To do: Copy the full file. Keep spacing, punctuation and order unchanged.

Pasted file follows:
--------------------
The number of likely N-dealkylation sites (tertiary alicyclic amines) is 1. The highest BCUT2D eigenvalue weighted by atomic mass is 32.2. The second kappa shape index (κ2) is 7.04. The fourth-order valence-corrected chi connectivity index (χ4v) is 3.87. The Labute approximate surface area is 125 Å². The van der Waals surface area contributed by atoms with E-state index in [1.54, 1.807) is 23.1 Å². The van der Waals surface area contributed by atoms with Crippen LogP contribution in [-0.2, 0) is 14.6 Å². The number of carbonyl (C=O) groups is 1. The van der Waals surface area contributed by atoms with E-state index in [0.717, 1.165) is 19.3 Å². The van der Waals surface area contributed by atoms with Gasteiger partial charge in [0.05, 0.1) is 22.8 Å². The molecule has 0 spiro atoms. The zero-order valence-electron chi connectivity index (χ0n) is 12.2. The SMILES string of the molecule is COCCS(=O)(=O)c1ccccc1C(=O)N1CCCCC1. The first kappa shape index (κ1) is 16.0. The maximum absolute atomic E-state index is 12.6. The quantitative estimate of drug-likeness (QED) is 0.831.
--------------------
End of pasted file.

The number of likely N-dealkylation sites (tertiary alicyclic amines) is 1. The highest BCUT2D eigenvalue weighted by atomic mass is 32.2. The second kappa shape index (κ2) is 7.04. The fourth-order valence-corrected chi connectivity index (χ4v) is 3.87. The Labute approximate surface area is 125 Å². The van der Waals surface area contributed by atoms with E-state index in [1.54, 1.807) is 23.1 Å². The van der Waals surface area contributed by atoms with Crippen LogP contribution in [-0.2, 0) is 14.6 Å². The number of carbonyl (C=O) groups is 1. The van der Waals surface area contributed by atoms with E-state index in [0.717, 1.165) is 19.3 Å². The van der Waals surface area contributed by atoms with Gasteiger partial charge in [0.05, 0.1) is 22.8 Å². The molecule has 0 spiro atoms. The zero-order valence-electron chi connectivity index (χ0n) is 12.2. The SMILES string of the molecule is COCCS(=O)(=O)c1ccccc1C(=O)N1CCCCC1. The first kappa shape index (κ1) is 16.0. The maximum absolute atomic E-state index is 12.6. The quantitative estimate of drug-likeness (QED) is 0.831.